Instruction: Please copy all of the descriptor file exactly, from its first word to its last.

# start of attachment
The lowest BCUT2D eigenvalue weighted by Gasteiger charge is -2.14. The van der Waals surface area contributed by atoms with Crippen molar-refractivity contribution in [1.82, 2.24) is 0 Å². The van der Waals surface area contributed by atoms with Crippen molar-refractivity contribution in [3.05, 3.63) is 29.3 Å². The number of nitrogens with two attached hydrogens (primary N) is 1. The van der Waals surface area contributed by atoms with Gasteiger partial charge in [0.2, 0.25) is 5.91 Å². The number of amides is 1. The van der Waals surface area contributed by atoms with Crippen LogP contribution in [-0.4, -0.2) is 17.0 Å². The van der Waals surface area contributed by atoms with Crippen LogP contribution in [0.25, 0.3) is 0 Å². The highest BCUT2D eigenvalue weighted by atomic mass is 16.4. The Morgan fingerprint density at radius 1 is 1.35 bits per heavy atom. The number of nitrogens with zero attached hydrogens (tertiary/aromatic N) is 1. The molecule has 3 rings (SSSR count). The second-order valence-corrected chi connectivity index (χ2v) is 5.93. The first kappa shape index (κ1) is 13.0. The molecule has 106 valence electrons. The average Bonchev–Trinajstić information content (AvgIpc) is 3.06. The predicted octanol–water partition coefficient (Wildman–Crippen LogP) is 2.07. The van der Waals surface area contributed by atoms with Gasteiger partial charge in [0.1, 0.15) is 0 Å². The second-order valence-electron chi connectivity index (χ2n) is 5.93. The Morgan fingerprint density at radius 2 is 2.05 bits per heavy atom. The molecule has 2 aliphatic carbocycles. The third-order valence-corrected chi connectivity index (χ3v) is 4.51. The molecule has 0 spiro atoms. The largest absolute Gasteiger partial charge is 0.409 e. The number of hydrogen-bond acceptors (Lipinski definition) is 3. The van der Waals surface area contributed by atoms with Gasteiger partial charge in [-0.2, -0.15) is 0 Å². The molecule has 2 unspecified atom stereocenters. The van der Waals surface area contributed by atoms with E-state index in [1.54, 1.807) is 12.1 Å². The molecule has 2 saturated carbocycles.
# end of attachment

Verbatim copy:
The lowest BCUT2D eigenvalue weighted by Gasteiger charge is -2.14. The van der Waals surface area contributed by atoms with Crippen molar-refractivity contribution in [1.82, 2.24) is 0 Å². The van der Waals surface area contributed by atoms with Crippen molar-refractivity contribution in [3.05, 3.63) is 29.3 Å². The number of nitrogens with two attached hydrogens (primary N) is 1. The van der Waals surface area contributed by atoms with Gasteiger partial charge in [0.2, 0.25) is 5.91 Å². The number of amides is 1. The van der Waals surface area contributed by atoms with Crippen LogP contribution in [-0.4, -0.2) is 17.0 Å². The van der Waals surface area contributed by atoms with Crippen LogP contribution in [0.25, 0.3) is 0 Å². The highest BCUT2D eigenvalue weighted by atomic mass is 16.4. The Morgan fingerprint density at radius 1 is 1.35 bits per heavy atom. The number of nitrogens with zero attached hydrogens (tertiary/aromatic N) is 1. The molecule has 3 rings (SSSR count). The second-order valence-corrected chi connectivity index (χ2v) is 5.93. The first kappa shape index (κ1) is 13.0. The molecule has 106 valence electrons. The average Bonchev–Trinajstić information content (AvgIpc) is 3.06. The predicted octanol–water partition coefficient (Wildman–Crippen LogP) is 2.07. The van der Waals surface area contributed by atoms with Gasteiger partial charge in [0.1, 0.15) is 0 Å². The second-order valence-electron chi connectivity index (χ2n) is 5.93. The Morgan fingerprint density at radius 2 is 2.05 bits per heavy atom. The molecule has 2 aliphatic carbocycles. The third-order valence-corrected chi connectivity index (χ3v) is 4.51. The molecule has 0 spiro atoms. The largest absolute Gasteiger partial charge is 0.409 e. The number of hydrogen-bond acceptors (Lipinski definition) is 3. The van der Waals surface area contributed by atoms with Gasteiger partial charge in [-0.2, -0.15) is 0 Å². The molecule has 2 unspecified atom stereocenters. The van der Waals surface area contributed by atoms with E-state index in [1.54, 1.807) is 12.1 Å². The molecule has 2 saturated carbocycles.